UK Film Council Bites the Dust
Star of the US reboot of the A-Team, Liam Neeson called it “deplorable”, Screen England were “surprised and shocked” and Mike Leigh compared it to “scrapping the NHS”: on Monday the new coalition government decided to abolish the UK Film Council.
Set up in 2000 by the Labour government, the UK Film Council had an annual budget of £15m to invest in British films and employed 75 people. During the last decade – funded by the National Lottery – it has channelled about £160m into more than 900 films.
The decision came just as the UK Film Council annual statistical yearbook revealed (among a wealth of interesting statistics) that the film industry was thriving. Quoted in the Guardian article, John Woodward, CEO of the UKFC, was adamant that:
in terms of jobs, inward investment and contribution of cinema to the British economy, “there is absolutely no doubt the film sectors are firing on all cylinders”.
Indeed, the Guardian looked at a list of films (including The Constant Gardener, Fish Tank and Bright Star) comparing their initial investment with their final takings. It seems to show an admirable success rate for the UKFC.
Independent film makers might be railing against the decision to abolish the UKFC which “was staffed not by bureaucrats but by people who had made films, who loved film, who knew film-makers and understood their struggles“, but the body has often been accused of shovelling money into the already full pockets of American companies funding projects like the Bond franchise (that didn’t help MGM, did it?) and celebrating dubious fare like Mr Bean, Austin Powers and Notting Hill. David Gritten in the Telegraph labelled it obsessed with bureaucracy, “no more lovable an institution than any other quango, and in its 10-year history it was sometimes guilty of arrogance and some jaw-droppingly bad decisions…”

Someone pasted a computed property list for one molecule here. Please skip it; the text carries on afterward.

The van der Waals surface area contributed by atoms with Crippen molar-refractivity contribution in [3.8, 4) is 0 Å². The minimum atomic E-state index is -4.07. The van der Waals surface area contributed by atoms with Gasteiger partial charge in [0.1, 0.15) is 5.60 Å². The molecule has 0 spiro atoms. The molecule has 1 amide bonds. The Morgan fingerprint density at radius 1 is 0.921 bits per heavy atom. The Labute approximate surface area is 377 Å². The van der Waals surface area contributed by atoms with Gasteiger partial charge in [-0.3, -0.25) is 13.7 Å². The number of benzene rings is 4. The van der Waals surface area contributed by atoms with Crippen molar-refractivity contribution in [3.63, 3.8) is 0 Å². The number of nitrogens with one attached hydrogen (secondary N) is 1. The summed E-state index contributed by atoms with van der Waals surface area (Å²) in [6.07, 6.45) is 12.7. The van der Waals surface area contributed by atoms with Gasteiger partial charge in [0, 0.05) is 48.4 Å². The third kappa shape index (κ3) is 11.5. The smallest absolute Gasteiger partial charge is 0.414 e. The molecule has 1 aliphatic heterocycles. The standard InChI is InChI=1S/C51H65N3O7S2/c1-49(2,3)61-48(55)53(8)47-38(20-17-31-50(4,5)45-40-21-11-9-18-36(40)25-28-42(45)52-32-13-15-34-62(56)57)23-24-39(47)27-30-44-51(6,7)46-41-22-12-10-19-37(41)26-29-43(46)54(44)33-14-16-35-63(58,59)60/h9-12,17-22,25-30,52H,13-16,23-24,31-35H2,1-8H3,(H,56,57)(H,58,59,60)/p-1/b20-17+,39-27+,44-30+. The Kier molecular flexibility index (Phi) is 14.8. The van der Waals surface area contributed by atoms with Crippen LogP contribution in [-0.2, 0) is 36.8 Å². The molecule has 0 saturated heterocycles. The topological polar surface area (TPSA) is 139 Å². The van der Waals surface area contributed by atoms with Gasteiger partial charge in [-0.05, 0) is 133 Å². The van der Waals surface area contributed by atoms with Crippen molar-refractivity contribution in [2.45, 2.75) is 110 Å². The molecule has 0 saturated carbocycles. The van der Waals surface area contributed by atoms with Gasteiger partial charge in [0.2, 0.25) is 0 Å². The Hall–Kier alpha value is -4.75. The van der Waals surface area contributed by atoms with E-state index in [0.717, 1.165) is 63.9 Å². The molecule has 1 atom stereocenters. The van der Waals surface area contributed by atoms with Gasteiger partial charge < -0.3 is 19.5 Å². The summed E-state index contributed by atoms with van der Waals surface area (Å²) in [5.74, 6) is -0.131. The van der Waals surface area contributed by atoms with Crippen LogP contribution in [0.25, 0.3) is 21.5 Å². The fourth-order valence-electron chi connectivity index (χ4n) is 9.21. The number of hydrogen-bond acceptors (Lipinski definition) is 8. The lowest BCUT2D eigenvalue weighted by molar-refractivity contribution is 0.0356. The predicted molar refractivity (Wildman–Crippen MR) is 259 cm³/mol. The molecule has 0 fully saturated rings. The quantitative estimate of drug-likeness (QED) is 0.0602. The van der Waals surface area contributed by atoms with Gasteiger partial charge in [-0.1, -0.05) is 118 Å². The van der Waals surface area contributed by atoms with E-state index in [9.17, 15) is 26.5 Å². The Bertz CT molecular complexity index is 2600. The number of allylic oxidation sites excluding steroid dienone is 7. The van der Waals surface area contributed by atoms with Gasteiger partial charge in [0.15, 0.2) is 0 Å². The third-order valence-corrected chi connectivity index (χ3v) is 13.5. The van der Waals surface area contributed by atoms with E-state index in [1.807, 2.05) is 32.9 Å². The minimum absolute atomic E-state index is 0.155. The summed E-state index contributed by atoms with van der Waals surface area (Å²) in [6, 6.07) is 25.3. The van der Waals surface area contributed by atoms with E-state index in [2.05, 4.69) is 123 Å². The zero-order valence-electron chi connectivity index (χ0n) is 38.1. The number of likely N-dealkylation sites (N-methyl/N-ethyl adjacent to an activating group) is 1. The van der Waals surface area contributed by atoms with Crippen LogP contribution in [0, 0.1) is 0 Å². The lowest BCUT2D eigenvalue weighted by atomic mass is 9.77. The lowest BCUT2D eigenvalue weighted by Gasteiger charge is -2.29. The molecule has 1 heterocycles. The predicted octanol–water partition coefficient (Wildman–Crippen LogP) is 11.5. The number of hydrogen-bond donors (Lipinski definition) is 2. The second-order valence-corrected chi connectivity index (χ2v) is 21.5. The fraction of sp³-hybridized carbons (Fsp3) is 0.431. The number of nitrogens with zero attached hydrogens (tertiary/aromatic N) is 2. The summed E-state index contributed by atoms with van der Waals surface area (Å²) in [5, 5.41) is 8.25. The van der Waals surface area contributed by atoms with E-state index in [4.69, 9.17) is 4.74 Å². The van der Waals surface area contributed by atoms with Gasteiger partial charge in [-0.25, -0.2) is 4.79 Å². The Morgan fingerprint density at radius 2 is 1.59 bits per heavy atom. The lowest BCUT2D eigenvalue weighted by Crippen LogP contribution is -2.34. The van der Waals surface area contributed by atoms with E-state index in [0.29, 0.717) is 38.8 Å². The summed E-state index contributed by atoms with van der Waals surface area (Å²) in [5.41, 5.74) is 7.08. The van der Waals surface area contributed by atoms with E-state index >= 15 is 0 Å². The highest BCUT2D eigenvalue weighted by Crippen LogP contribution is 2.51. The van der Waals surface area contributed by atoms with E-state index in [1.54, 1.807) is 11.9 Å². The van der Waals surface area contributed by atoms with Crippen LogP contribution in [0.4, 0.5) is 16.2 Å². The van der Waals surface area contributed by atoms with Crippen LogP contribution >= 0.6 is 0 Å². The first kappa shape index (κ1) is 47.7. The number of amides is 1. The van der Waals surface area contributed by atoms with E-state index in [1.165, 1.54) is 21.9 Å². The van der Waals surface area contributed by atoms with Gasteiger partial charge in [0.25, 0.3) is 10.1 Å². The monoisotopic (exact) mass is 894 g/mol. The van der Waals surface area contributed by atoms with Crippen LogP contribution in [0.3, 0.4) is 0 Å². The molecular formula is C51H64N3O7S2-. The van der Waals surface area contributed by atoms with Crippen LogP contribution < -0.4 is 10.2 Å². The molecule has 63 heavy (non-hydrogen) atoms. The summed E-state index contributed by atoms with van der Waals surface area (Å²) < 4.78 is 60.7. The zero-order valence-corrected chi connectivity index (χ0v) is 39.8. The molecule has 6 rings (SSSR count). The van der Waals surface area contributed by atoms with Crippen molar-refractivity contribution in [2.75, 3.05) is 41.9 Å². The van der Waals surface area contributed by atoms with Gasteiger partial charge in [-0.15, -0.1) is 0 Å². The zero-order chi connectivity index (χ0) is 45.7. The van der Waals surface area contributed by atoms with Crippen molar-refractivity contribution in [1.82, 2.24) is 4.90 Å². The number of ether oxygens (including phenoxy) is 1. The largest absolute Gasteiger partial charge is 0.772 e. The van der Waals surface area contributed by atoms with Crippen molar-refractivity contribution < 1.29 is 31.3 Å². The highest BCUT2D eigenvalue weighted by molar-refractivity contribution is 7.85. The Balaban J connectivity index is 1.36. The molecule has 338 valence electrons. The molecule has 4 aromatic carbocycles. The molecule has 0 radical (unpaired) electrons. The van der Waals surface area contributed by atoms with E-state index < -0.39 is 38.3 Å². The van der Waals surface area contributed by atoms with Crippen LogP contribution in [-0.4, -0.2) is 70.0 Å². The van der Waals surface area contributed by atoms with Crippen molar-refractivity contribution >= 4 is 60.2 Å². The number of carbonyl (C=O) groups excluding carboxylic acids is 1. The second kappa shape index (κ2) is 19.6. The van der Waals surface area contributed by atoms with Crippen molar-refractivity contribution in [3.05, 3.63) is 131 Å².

Dave Calhoun in Time Out had a more measured reaction to the government’s decision:
The UKFC was a New Labour quango and the sort of bureaucracy for which the Tories have been sharpening their knives for ages. Moreover, the BFI is a charity, protected by royal charter – it can’t be dismantled. Even more importantly, the BFI is a cultural body; too many of the UKFC’s activities existed to help the industry turn a greater profit – is that really the job of money designated to promote culture? Neither did it help the UKFC’s cause that so many of its execs were on high salaries compared to those doing similar jobs at the BFI.
The annual 15 million pound funding is reportedly safe – the only question that remains is who exactly will dish it out. Calhoun goes on in a more optimistic vein:
I think the most exciting – and daring – result would be for the BFI to take on the most essential of the UKFC’s work – meaning that a cultural body would be putting money into film as culture. But at the same time we must redefine what needs support. If the demise of the UKFC means that films on the level of ‘The Constant Gardener’, ‘Bend It Like Beckham’, ‘Gosford Park’ and ‘Girl With a Pearl Earring’ – all of which received UKFC help – have to go without, so be it. With its archive and twin focus on heritage and education, the BFI celebrates film as an art form, a principle that should apply to future funding.
So if more films like Steve McQueen’s Hunger and Armando Iannucci’s In The Loop – and fewer like the Sex Lives of the Potato Men- get funding, perhaps this decision actually bodes well for the future of British film.